Legislation recently signed into law ended the lawsuits. Among other things, it excludes government agencies like the SLFPA-East, better known as the levee board, from suing oil and gas companies.
Amid the bitter debate and legal wrangling, one overriding fact seems to have gotten lost: The interests of the oil and gas industry and environmentalists are not — or shouldn't be — mutually exclusive. There can be a thriving petroleum industry in this state without sacrificing Louisiana's environmental well-being. ...
We urge oil and gas industry representatives and parish officials to work together to find mutually acceptable solutions. We urge the oil industry and its affiliated landowners to step up with realistic solutions, including financial solutions.
Surely, these problems can be resolved outside the courts and outside the Legislature.
American Press, Lake Charles, Louisiana on reforming TOPS tuition program:
Both chambers of the Louisiana Legislature have been dark for less than two weeks, but already there's a push to study ways to reform a popular college tuition program.
The initiative started on the final day of the regular session earlier this month when state lawmakers passed a resolution for several groups to study TOPS, aka the Taylor Opportunity Program for Students.
Formed in 1999, TOPS has proved popular with parents and students alike, covering tuition costs to public universities in the state for those who meet certain academic requirements.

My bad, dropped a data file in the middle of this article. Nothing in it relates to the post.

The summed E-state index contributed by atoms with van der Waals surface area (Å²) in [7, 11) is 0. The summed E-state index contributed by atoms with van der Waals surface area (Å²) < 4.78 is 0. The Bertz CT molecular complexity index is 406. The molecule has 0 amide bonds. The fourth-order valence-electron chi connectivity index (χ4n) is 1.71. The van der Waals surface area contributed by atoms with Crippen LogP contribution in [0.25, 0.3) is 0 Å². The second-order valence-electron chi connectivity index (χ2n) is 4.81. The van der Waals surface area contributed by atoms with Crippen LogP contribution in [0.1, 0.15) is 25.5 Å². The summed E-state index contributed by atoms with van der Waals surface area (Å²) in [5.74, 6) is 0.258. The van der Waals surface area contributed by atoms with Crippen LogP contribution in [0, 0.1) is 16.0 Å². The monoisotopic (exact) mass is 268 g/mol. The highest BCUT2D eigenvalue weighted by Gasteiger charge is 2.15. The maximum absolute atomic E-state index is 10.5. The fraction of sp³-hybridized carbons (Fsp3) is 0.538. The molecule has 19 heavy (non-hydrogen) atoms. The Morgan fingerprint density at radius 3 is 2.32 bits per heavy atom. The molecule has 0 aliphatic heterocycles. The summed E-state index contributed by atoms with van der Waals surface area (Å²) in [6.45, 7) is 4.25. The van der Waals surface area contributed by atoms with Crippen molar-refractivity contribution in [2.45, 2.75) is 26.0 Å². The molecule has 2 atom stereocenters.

A bill that would have raised TOPS' academic standards in future years passed the House but failed in the Senate. The legislation would have raised the minimum scores to qualify for a TOPS scholarship to 21 on the ACT, up from 20, and to a 2.75 grade-point average, up from 2.5. Those higher standards would not have been applied until the 2017-2018 school year.
But some legislators argued the stiffer standards would hurt minority students.
Most rational minds comprehend that on its present cost trajectory, TOPS is unsustainable. Projections are the program will cost $300 million in the short term and $387 million by 2018-2019 if no reforms materialize.
But like their D.C. counterparts who rail against the nation's rising debt but do next to nothing to address it, state lawmakers appear to be incapable of embracing reality.
Gov. Bobby Jindal has been part of the issue here, opposing any changes to TOPS. But what does he care? He already has one foot outside of the state's borders as he nourishes his presidential ambitions and besides, it'll be another governor's headache by the time 2018 rolls around.
The resolution requires that state to collect data on TOPS recipients' race, gender, household income, standardized test scores and GPA.
State lawmakers and university officials have been troubled by the number of students who qualify for TOPS but either drop out early in their college careers or fail to maintain required academic standards.
What will come of this?
Probably very little because 2015 is an election year and there will likely be minimal appetite for reforming TOPS before a new legislative body is sworn in in 2016.